You could make lenses for NASA too

Local News

The small success story that is Optimax Systems in Wayne County is expanding to add more more space for production and more employees.

Optimax CEO Rick Plympton and President Mike Mandina discussed the growth during our Greater Rochester Enterprise Why ROC conversation Wednesday on News 8 at Sunrise.

“At Optimax we make precision optics for research and industry,” said Plympton. “In a small way we’re carrying on the legacy of Rochester for manufacturing precision optics. Our journey started back in 1991 and we’re one of the first small businesses to adopt computer controlled machining of brittle material, and this was based on some research that was done at the University of Rochester. With that capability we were able to develop a process where we could literally make lenses ten times faster than conventional methods, and for the past 25 years we’ve been leveraging that in the marketplace.”

Plympton said among the noteworthy assignments Optimax has received over the years is a trip to space. “We’re a key supplier to NASA for many of their programs, as we get great pride out of supporting NASA’s programs like the Mars Rovers and the mission that went to Pluto called ‘New Horizons.’ We made all of the camera lenses for those programs, and there’s many others that we’ve been privileged to support NASA on.”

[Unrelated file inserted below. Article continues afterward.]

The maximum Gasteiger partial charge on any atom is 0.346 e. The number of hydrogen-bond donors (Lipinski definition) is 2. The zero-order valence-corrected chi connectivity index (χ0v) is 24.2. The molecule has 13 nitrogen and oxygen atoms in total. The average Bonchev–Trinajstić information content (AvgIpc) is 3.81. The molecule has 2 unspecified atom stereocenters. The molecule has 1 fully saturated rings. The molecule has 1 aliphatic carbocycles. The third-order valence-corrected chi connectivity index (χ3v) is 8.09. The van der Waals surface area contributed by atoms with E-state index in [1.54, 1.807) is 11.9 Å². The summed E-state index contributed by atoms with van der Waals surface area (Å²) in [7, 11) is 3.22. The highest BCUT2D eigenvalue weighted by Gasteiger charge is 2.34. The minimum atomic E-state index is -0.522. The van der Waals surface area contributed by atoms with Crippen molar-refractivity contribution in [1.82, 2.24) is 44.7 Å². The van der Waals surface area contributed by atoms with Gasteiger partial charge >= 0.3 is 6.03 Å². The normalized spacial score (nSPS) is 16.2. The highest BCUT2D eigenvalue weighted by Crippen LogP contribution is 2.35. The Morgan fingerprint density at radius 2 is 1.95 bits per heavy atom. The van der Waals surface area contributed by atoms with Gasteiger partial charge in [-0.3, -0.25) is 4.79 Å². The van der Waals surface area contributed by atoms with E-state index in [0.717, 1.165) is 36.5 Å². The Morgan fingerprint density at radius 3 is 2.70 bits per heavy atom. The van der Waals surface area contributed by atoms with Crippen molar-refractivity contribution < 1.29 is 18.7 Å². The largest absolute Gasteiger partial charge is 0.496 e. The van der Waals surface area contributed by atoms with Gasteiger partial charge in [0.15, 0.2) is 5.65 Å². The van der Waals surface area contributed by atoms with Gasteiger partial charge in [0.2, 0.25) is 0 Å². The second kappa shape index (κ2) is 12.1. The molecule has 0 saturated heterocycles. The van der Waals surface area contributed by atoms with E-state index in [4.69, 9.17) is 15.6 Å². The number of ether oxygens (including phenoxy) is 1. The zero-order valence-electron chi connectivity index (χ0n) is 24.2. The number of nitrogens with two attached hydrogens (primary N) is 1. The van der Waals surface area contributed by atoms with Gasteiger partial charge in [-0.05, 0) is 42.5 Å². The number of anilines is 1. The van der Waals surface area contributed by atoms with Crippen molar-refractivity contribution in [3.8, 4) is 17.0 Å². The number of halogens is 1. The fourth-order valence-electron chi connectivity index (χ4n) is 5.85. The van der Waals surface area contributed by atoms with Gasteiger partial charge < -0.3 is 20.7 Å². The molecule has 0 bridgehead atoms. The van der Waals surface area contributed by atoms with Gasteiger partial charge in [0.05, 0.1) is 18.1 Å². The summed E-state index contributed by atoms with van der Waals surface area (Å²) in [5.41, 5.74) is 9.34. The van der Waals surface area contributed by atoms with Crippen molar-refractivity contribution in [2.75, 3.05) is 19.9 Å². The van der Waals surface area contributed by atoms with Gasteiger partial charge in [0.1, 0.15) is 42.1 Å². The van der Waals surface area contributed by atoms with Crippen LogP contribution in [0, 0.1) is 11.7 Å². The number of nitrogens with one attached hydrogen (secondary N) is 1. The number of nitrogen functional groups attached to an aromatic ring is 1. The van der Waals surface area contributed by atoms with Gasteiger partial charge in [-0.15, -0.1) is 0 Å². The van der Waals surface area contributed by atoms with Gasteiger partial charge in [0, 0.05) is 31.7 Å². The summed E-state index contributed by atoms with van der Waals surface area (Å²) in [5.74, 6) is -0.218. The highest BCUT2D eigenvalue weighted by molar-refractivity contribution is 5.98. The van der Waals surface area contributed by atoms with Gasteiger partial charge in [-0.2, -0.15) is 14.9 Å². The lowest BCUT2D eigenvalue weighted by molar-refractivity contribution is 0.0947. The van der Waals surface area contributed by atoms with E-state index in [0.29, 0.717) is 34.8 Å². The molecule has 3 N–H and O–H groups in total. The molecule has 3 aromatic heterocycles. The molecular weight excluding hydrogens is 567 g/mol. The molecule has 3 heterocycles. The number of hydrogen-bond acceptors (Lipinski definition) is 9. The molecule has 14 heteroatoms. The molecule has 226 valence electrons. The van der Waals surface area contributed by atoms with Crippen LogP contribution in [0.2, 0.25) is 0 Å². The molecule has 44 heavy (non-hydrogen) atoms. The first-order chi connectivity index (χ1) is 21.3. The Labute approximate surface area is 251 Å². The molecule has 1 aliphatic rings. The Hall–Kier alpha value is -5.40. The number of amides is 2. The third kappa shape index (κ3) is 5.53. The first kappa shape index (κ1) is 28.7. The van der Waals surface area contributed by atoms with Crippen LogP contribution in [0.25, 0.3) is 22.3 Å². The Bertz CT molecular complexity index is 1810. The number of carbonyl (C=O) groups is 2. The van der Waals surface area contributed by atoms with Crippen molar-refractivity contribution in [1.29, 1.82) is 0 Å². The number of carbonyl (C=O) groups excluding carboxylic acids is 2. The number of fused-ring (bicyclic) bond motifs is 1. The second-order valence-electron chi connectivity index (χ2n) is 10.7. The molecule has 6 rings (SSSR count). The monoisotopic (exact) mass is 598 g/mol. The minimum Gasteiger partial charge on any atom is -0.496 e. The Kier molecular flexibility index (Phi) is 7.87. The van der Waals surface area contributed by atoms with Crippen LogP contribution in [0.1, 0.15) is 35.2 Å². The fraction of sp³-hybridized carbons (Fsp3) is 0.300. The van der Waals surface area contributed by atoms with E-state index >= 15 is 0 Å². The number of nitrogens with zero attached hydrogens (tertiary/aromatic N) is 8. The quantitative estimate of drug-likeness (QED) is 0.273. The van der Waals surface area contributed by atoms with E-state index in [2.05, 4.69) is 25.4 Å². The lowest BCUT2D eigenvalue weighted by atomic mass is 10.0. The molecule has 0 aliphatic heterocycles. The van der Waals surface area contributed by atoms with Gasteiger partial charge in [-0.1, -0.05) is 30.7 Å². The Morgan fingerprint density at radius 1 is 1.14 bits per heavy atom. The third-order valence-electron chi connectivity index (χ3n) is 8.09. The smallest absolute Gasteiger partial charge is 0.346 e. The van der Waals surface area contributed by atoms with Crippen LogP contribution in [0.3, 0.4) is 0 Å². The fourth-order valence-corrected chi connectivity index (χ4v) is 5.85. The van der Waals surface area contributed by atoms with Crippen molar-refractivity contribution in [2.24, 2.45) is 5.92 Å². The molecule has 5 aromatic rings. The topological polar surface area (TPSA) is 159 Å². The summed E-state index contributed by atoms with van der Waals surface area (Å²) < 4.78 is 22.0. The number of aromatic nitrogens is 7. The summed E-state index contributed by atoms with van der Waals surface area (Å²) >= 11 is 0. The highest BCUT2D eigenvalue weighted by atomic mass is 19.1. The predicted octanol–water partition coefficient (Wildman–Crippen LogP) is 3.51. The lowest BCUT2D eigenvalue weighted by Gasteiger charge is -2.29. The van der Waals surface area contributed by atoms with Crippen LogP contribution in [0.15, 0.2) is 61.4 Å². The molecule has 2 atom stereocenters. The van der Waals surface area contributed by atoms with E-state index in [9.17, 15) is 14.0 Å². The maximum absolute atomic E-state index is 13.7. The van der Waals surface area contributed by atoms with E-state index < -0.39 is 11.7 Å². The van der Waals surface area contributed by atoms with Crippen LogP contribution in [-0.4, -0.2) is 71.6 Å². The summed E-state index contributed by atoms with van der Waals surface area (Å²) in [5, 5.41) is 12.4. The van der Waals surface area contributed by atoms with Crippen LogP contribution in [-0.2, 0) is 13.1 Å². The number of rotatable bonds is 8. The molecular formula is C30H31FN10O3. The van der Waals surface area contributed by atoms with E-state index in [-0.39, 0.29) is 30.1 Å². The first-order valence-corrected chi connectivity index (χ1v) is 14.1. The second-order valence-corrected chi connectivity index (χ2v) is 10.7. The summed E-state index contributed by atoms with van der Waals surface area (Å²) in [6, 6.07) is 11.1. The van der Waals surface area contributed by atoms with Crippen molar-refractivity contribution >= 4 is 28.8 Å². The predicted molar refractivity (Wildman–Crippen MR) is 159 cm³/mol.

Optimax’s success is tied to its talented people. The company wants to added nearly 60 employees to its current workforce of nearly 300. Mandina said the ideal candidate combines technical and artistic skill. “I think the interesting thing about precision optics manufacturing is there’s a lot of science and technology involved – we have state of the art equipment and there’s computer everywhere, we have as many computers as we have employees at Optimax – but we still need the artisan craftsman. So it’s still glass. It’s still perishable. There’s a finesse of handling and so many of our fabricators and technicians, they’re artists in their own right. They’re either musicians or painters or photographers. I mean, so there’s this artistic side that we like to see in our employees that tend to gravitate to the work we do, and there’s also this technical side.”

The physical expansion will double the company’s work space from around 60,000 square feet to 120,000. “Strategically we started out developing our marketing around being the prototype guys in the industry,” explained Plympton. “We do small volume, high quality, quick delivery of precision optics. And then, in our last expansion in 2012, we added some capacity to support production programs. So some of these programs that we prototype for industry are successful and go into higher volume production and now we have some capacity to support that. This expansion that we’re doing this year will add additional capacity to support those programs.”

For more information about Optimax Systems and career opportunities, visit


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